Are you still relying only on your annual survey to find out how your workforce feels? That’s only one way to listen to your employees; your organisation is full of data about their attitudes and behaviour. In part one of our four-part feature on measurement, we look at what IC teams should be thinking about when planning either their engagement survey or a more holistic measurement approach.

5th October 2017

Internal communicators should be like marketers, measuring user experience and journeys, and the cause and effect of messaging. If I send out information, I want to evoke an action.


The staff engagement survey is on a journey. Although the familiar annual tick-box format of evaluating employee opinion remains many organisations’ main method of establishing what is and isn’t working, increasingly internal communicators are assessing not the business’s activities, but rather their effect on employees. New approaches are emerging to find out how people feel.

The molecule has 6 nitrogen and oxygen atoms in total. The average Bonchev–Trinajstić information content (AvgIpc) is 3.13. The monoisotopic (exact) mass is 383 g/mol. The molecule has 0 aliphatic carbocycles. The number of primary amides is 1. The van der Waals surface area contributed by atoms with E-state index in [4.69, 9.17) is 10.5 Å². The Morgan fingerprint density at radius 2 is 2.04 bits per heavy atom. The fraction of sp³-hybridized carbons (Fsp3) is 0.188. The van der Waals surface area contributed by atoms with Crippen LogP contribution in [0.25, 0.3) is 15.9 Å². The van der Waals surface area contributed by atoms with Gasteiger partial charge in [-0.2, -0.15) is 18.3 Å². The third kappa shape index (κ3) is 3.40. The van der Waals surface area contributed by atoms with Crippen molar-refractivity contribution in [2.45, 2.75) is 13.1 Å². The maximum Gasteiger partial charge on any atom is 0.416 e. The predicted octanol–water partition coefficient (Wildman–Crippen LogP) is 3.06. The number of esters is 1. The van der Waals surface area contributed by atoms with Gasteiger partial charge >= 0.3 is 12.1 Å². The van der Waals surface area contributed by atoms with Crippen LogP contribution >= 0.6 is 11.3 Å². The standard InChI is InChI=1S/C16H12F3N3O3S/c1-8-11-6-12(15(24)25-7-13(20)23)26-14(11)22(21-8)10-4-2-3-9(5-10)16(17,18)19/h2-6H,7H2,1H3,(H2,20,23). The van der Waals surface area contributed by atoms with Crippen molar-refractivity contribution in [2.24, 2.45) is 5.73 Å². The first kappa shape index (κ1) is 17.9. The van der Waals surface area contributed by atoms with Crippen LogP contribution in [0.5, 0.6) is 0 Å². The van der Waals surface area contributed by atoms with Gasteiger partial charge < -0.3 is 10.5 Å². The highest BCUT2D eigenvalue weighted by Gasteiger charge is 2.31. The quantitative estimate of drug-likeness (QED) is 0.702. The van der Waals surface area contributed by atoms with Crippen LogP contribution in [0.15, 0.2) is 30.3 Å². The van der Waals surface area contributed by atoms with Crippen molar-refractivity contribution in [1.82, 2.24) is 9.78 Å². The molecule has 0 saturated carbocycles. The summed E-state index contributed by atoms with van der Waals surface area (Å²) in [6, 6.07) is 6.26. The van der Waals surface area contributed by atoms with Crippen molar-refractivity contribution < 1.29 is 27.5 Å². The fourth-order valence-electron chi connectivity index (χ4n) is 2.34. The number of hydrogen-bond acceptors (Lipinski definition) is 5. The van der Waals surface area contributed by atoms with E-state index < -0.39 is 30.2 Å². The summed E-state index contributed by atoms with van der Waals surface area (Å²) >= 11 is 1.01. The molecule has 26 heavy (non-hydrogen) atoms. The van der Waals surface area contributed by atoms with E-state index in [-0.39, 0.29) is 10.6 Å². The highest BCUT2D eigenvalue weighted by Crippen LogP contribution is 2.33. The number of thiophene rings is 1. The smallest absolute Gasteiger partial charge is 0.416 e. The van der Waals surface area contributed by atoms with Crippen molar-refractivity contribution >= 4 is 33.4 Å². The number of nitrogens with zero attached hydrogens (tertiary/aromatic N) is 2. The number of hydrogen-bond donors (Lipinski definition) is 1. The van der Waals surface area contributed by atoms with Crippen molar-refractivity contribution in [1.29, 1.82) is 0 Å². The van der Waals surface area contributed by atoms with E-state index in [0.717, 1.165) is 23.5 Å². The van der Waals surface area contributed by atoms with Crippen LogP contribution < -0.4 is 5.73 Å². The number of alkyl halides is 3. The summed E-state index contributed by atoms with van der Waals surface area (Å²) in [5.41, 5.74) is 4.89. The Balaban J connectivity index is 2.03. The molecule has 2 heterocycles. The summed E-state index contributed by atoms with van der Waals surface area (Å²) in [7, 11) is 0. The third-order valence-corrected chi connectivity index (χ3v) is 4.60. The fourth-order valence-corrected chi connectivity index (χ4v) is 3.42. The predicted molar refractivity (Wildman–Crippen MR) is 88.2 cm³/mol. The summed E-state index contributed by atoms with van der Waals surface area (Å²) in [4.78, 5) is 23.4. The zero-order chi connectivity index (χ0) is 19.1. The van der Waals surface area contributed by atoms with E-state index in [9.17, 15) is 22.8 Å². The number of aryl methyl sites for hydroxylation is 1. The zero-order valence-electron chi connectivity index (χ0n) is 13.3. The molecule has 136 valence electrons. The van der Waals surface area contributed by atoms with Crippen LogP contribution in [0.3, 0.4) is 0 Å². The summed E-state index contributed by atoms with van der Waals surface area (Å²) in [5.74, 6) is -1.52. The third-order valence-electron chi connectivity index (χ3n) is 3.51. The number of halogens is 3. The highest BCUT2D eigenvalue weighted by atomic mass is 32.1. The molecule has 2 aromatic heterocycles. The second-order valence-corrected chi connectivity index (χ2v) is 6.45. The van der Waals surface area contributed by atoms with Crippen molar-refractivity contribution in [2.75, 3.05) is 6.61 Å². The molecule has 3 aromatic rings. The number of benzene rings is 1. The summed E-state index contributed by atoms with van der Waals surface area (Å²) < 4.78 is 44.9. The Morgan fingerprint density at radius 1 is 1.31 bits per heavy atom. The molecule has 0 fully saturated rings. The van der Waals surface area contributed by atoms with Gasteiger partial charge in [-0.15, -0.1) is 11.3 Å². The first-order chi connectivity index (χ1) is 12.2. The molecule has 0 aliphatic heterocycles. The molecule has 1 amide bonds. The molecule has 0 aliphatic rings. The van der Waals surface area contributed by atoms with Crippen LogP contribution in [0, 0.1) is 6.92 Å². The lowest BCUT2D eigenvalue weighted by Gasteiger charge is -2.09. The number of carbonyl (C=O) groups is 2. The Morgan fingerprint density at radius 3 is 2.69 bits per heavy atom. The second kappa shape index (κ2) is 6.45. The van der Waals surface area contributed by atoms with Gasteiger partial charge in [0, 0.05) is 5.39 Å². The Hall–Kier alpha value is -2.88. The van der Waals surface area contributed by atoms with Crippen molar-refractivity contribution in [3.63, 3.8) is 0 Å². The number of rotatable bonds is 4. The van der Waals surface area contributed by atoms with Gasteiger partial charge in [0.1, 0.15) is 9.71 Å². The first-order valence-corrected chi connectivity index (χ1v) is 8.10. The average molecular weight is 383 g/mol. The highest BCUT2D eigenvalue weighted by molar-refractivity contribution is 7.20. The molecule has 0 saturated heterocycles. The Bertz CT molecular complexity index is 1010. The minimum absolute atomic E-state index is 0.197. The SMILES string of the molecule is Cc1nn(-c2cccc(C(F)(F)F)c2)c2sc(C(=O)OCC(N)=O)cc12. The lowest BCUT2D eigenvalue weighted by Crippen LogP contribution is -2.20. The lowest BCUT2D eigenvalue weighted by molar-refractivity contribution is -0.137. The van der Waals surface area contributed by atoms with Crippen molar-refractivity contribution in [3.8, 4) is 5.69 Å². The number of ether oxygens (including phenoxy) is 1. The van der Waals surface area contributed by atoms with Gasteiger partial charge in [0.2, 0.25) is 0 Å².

“Lots of communicators hate numbers,” says Sean Williams, vice-president of US-based True Digital Communications. “They hear ‘measurement’ and a sweat breaks out.”

Businesses need to stop thinking of measurement as a statistics process. It provides critical insight that is intrinsic to creating effective internal comms strategies. Without sound evaluation and research, comms planning has no foundation.

“If we do not understand our impact on business objectives, internal comms has no defensible reason for being,” says Sean. “If your objective is improving financial results, step back and look at the factors that influence that and measure your impact on those. Work back to place your measurement in context.”

More than a data-collecting exercise

Benjamin Ellis, CEO of SocialOptic, a software company that delivers data-driven decision-making tools, believes many internal communicators simply collect data and then see what it tells them. “That’s a hairy thing to do,” he says. “You need to understand why you are doing engagement work. You want to improve it, but what are the specific end goals?”

He recalls working with an organisation whose customer service had dipped. They assumed, therefore, that employee engagement must be bad, so they aimed to gather data around that. It turned out most employees were happy, but there were process issues around interactions with customers.

“If they’d gone in without a focus for their survey, they’d have missed that objective,” says Benjamin. “When you start with a focus, you create more valuable data that you can act on.”